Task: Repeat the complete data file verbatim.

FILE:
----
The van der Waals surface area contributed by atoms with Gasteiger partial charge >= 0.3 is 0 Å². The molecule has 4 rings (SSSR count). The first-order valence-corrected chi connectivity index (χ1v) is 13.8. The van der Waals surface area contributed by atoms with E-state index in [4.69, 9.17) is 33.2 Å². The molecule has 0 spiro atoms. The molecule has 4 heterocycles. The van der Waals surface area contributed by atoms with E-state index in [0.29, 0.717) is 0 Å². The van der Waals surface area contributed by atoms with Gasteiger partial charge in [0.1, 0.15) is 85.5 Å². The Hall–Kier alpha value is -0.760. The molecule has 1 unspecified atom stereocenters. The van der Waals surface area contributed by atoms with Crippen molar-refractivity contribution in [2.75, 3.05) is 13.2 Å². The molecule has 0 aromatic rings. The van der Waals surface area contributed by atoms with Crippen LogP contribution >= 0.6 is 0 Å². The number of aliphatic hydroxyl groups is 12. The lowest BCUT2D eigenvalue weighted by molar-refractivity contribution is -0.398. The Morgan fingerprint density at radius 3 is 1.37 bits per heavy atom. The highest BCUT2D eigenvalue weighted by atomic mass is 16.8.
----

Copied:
The van der Waals surface area contributed by atoms with Gasteiger partial charge >= 0.3 is 0 Å². The molecule has 4 rings (SSSR count). The first-order valence-corrected chi connectivity index (χ1v) is 13.8. The van der Waals surface area contributed by atoms with E-state index in [4.69, 9.17) is 33.2 Å². The molecule has 0 spiro atoms. The molecule has 4 heterocycles. The van der Waals surface area contributed by atoms with E-state index in [0.29, 0.717) is 0 Å². The van der Waals surface area contributed by atoms with Gasteiger partial charge in [0.1, 0.15) is 85.5 Å². The Hall–Kier alpha value is -0.760. The molecule has 1 unspecified atom stereocenters. The van der Waals surface area contributed by atoms with Crippen molar-refractivity contribution in [2.75, 3.05) is 13.2 Å². The molecule has 0 aromatic rings. The van der Waals surface area contributed by atoms with Crippen LogP contribution >= 0.6 is 0 Å². The number of aliphatic hydroxyl groups is 12. The lowest BCUT2D eigenvalue weighted by molar-refractivity contribution is -0.398. The Morgan fingerprint density at radius 3 is 1.37 bits per heavy atom. The highest BCUT2D eigenvalue weighted by atomic mass is 16.8.